September 13, 2011
James Glickenhaus - 1980
Synapse Films Region 1 DVD
That they don't make films like they use to can certainly be applied to The Exterminator. The film is another example of the kind of productions made on relatively modest budgets that were all but extinct when Hollywood films became competitors for opening weekend grosses playing on several multiplex screens around the U.S., and eventually the world, at the same time. What is also more of a present day anomaly is seeing movies about working guys that is neither condescending to the men or their work.
I think that it's the attitude that James Glickenhaus has towards his main characters that made The Exterminator a popular, if not critical success. It was that the sense of recognition that some of the people on the screen had daily lives not too different from those in the audience. In his commentary, Glickenhaus talks about how his film was playing to full houses in two New York City theaters, the Lyric on 42nd Street, and the National Theater. I've been two both theaters, and could imagine people whooping it up when Robert Ginty takes on the various bad guys. The National was a first run theater that mostly showed action movies on what I believe was the biggest screen in town, which would make the several explosions quite overwhelming. Sure, the film is a revenge fantasy, but this was a film made mostly for people who saw life as an everyday struggle just to get by, with a hero who could just as well have been a beer drinking buddy.
The film immediately jumps into the action with a scene in Viet-Nam. Robert Ginty and Steve James are both prisoners of the Viet Cong. James is able to undo his ties and overpower one of the soldiers. Ginty gets shot but is saved by James, pulled onto a helicopter. Cut to New York City where the two are working at different parts of a food distribution center. Ginty catches some young thugs breaking into one of the storage rooms where they're stealing cases of Rheingold beer. But it's James, who's the one who kicks ass here. The thugs, a bunch of young white guys who are part of a gang called the Ghetto Ghouls, later catch James alone, beating him up and leaving him paralyzed. Ginty finds the gang's hideout, killing a couple of the members. One of the Ghouls remarks of James that he is, "just a nigger". Ginty's priceless response is, "That nigger was my best friend, motherfucker!".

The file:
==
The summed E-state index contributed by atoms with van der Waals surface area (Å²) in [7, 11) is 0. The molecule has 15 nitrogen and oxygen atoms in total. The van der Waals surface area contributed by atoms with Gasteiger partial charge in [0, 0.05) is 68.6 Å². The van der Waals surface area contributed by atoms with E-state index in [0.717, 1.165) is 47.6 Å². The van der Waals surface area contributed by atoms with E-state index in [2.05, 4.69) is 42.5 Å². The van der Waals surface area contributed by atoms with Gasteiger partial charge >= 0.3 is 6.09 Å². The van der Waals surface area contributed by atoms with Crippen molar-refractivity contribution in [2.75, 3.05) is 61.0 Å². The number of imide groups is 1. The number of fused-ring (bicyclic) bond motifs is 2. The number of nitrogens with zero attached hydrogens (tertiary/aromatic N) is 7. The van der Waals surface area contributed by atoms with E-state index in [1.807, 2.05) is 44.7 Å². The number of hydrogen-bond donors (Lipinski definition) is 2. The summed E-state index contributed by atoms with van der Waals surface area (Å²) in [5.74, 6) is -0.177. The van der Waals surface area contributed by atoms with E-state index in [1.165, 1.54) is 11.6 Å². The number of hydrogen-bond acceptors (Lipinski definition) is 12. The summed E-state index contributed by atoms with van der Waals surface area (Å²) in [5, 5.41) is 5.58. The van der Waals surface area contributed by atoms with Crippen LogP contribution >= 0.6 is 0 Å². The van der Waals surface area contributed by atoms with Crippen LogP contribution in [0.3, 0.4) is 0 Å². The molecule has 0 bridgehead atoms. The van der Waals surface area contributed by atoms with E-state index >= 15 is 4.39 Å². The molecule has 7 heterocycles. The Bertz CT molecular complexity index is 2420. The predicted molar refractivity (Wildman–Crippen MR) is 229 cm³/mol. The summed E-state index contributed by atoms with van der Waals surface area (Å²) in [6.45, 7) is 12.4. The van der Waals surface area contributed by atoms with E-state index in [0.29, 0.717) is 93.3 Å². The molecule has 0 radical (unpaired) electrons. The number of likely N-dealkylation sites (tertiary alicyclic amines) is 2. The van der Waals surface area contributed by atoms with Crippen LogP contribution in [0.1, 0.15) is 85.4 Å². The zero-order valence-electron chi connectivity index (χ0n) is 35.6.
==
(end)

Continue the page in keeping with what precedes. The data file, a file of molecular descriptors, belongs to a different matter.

I don't believe that Glickenhaus intended The Exterminator to be understood on a literal level. His version of New York City melds parts of the Bronx with Brooklyn. Likewise, the Ghetto Ghouls party in a room decorated with posters of Che Guevara and Angela Davis, low level career criminals who might not necessarily be capable of articulating a political position other than being grabbing images and iconography that would be considered anti-social and/or anti-establishment. Later, when detective Christopher George checks out Ginty's apartment, he notices a copy of Jean-Paul Sartre's The Condemned of Altona. Glickenhaus briefly discusses why the book is used. While there are no philosophic discussions in The Exterminator, on its very visceral level, it also is about personal and public responsibility, and the uses of violence as means to an end. The use of the book also serves to indicate that Ginty's character is a person of some education and intelligence who works at a meat packing plant maybe more by circumstance than by choice. In The Exterminator, almost everyone is working for someone else. The difference between the good guys and the bad guys is one of choices made, knowing that there is little to control when financial or political power are always in the hands of someone else.
Posted by peter at September 13, 2011 05:57 AM
+1 on that. Thanks for posting!
Posted by: Film at September 13, 2011 03:25 PM